Millenials Need our Help-ASAP!!!*
Our Millenials want to work with purpose, have a positive impact, and make meaningful contributions.
Sounds good–right? Then why are they committing more suicide, have lower self-esteem, are less resilient, and exhibit poorer face-to-face communication skills than previous generations?
According to Simon Sinek, a British/American author, motivational speaker and marketing consultant, there are some very compelling reasons and none of them are their faults.
One parent called the following 15 minute video sobering. Take a look.
65% of our children today will be working jobs that have not yet been developed. They need skills computers cannot do.
21st century learning and success requires children to be adaptable, content, happy, healthy, caring, confident, collaborative, and creative. They need to be able to listen, right, and think strategically and critically.
“So, what can we do to promote this in our children?” we ask.
Although we live in challenging times, there are actions we can take that can help all of us–from children to grandparents.
The following suggestions are meant to be adapted, modified, or stimulate us to create our own actions that can nurture more happiness and success–for us and our children.
Instant gratification doesn’t allow for the experience of fulfillment that is gained from working hard to accomplish something.
LET THEM EXPERIENCE STRESS
Coming out the other side and being okay can build resilience and coping mechanisms.
CREATE OPPORTUNITIES FOR FACE-TO-FACE INTERACTION
Opportunities for connection and empathy disappear when we are face-to-face with our technology rather than face-to-face with a person–even ourselves.
Some possibilities include: no technology for THE ADULT AND CHILD on walks, in the car (except on long vacations which can be 50-50), during meals, waiting anyplace, or IN THE BEDROOM 1-2 HOURS BEFORE BEDTIME and, yes, DURING THE NIGHT. It may take 10 morning drives to school for one memorable interaction of connection and empathy.
LET THEM EXPERIENCE FAILURE.
No one has said it better than Michael Jordan:
“I’ve missed more than 9000 shots in my career. I’ve lost almost 300 games. 26 times, I’ve been trusted to take the game winning shot and missed. I’ve failed over and over and over again in my life. And that is why I succeed.”
LET THEM FIGHT THEIR OWN BATTLES
The learning and confidence children gain from fighting their own battles builds resilience, a growth mindset, and a sense of competence.
PROMOTE THEM SOLVING THEIR OWN PROBLEMS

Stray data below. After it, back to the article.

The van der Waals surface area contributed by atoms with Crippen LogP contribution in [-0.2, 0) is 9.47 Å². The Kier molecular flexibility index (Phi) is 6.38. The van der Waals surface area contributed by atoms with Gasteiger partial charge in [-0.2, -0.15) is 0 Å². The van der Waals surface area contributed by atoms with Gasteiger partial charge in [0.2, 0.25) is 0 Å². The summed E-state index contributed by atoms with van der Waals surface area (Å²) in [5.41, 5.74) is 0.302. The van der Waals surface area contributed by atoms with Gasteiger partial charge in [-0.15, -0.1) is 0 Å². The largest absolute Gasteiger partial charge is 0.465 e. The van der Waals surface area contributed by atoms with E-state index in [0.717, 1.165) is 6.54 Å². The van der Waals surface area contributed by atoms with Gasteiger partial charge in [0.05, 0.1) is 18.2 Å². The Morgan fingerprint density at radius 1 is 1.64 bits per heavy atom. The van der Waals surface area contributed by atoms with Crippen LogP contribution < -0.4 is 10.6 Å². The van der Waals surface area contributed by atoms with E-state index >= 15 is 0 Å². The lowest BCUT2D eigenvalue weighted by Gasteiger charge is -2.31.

Struggling through the often arduous work of problem solving often fosters a sense of accomplishment, competence, success, and contentment in the workplace and in life.
MODEL, MODEL, MODEL
Model everything–this includes character qualities and morals. Grit. Resilience. Persistence. Compassion. Curiosity. Social Communication. Self-regulation. Deep thinking. Kindness. To be learned they need to be taught. They will promote happiness and success more consistently than academic learning.
RE-EVALUATE OUR OWN BEHAVIOR
Sometimes what we think is helpful and supportive may very well inhibit growth and well-being. We may want to ask ourselves whether what we are doing promotes independence, competence, and confidence in their own abilities to solve problems.
Teaching our children to say “Thank you” and “Please” is helpful, and hearing those words is lovely to witness. However, following directions, resisting answering a cell phone or text messaging during an interview, and maintaining eye-contact while speaking is also good manners.
Playing is fun and teaches how to take turns, wait, problem solve, guess, make mistakes–and be okay–fail, and succeed. It can also help our children learn emotional connection and social interaction.
Language is the most important skill we have. We can dialogue with our children about what’s important to them. What’s important to us. What’s happening in the world. Talking in this manner encourages our children to think deeply and develop curiosity while we enjoy their company.
Chores help build character and stimulate teamwork, independence, and responsibility. It is our children’s responsibility to take part in the family’s success without being paid simply because they are a member of the family. Helping feels good–often better than being helped–helps bond a family together.
Our children need to experience limits to handle not getting what they want when they want it. Choosing issues we will immediately and consistently follow through on without anger can be very helpful. If we give in after multiple “beg”, our children know this and will work us.
*Some of the information in this article was presented at the Learning and the Brain Conference 2017 held in San Francisco by Drs. Golinkoff, Young Zhao, Ferguson, and Sorenson.